SPOTTING COUNTERINTELLIGENCE THREATS IN YOUR GROUP by Gray Man

Spotting counterintelligence threats in your group

When the Ammon Bundy-led Malheur standoff ended in 2016, it was discovered that at any given time, the FBI was receiving information from as many as 15 informants through direct contacts with the Malheur occupiers. The group had been heavily infiltrated by informants and agents, many of whom were given authorization to commit felonies while functioning as occupiers. At least one of the informants has said he was intimidated to join the group and provide information to the FBI. In this example, we see two types of infiltrators, those being the provocateur and the probe.

A provocateur is someone who is in place to entice people in a group to take certain actions that would be detrimental to their cause, or otherwise beneficial to and outside and competing cause. In this case, the provocateurs were aiming for criminal actions.

A probe is in place more as a means of collecting information and passing it to an outside handler. Also called a mole, these people can work their way into the higher levels of a large group and gain access to deeper information.

There is nothing stopping someone from occupying the roles of provocateur and probe at the same time. In fact, this is quite common. In my opinion, we saw at least one example of this in the Ruby Ridge events that took place in the early 1990’s leading to the 11 day August 1992 standoff. The ATF had multiple federal agents embedded inside the Aryan Nations (AN), and some have claimed with credibility that the regional leadership itself was primarily run by the ATF. If the leadership structure of a nefarious organization is primarily comprised of federal agents, what does that tell you about these nefarious organizations and the federal agencies themselves? In this case it was noted that ATF agents and their informants were actively collecting information on members and non-member contacts of the AN, and attempting to get people to traffic in illegally modified firearms. This was a tactic used against Randy Weaver.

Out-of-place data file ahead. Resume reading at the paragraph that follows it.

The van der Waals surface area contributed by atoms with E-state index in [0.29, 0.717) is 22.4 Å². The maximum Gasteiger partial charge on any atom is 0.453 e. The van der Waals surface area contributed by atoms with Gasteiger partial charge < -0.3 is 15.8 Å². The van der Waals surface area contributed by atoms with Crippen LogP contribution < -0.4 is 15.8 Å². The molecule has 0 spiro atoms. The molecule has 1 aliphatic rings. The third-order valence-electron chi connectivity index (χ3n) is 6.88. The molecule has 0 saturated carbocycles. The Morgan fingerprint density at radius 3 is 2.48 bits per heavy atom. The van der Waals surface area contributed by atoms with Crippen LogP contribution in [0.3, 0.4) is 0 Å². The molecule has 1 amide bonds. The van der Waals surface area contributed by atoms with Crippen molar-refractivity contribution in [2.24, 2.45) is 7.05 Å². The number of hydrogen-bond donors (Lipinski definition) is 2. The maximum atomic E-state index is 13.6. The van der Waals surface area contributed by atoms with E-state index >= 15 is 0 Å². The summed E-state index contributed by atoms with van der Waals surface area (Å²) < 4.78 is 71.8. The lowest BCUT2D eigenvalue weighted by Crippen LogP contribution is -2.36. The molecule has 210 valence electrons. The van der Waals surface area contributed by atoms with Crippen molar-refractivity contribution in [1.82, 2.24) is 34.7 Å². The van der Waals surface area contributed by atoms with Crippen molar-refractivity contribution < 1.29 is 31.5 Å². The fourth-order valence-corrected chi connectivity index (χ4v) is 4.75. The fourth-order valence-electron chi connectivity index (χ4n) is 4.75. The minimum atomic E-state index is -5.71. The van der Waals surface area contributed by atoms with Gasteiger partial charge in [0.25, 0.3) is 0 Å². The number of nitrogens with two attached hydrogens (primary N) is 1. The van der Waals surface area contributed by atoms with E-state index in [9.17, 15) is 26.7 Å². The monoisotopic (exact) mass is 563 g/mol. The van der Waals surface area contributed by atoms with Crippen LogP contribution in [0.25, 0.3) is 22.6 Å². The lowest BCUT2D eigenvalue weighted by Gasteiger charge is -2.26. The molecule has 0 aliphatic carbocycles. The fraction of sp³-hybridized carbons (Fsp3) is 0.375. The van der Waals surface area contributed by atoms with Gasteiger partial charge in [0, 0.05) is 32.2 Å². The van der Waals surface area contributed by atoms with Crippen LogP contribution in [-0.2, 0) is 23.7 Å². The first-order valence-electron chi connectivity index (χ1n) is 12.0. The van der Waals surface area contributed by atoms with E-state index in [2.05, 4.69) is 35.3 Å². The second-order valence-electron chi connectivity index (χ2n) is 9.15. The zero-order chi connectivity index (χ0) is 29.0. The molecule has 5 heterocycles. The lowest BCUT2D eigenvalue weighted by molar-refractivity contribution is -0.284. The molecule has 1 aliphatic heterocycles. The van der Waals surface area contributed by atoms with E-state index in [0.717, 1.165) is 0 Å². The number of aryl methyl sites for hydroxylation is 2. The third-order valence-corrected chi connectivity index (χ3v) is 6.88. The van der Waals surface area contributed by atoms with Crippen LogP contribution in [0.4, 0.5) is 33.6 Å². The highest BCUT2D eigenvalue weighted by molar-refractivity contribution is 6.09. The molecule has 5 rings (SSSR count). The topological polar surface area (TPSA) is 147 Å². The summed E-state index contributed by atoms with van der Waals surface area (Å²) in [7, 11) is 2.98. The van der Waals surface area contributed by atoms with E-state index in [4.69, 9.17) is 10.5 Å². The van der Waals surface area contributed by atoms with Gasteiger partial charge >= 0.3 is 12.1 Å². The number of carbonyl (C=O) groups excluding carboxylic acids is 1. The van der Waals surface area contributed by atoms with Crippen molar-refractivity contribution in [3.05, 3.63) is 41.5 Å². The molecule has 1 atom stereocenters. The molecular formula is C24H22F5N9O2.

In order to protect a group from infiltration is to learn how to detect the infiltrators. Here are several ways to do this:

1. If someone is routinely pushing the group to conduct illegal and risky activities, this is a red flag. I fully understand that the line between legal and illegal has never been more fluid, thanks to the design of a system meant to allow the law to arrest anyone they see fit at any time for any nebulous violation. However, we still live in a time where we could theoretically win this fight and still easily remain free from criminal conviction. We are not required to break the law today in order to achieve our goals. If someone in your group doesn’t see it that way and is actively advocating for risky, lawbreaking behavior, take a closer look at them.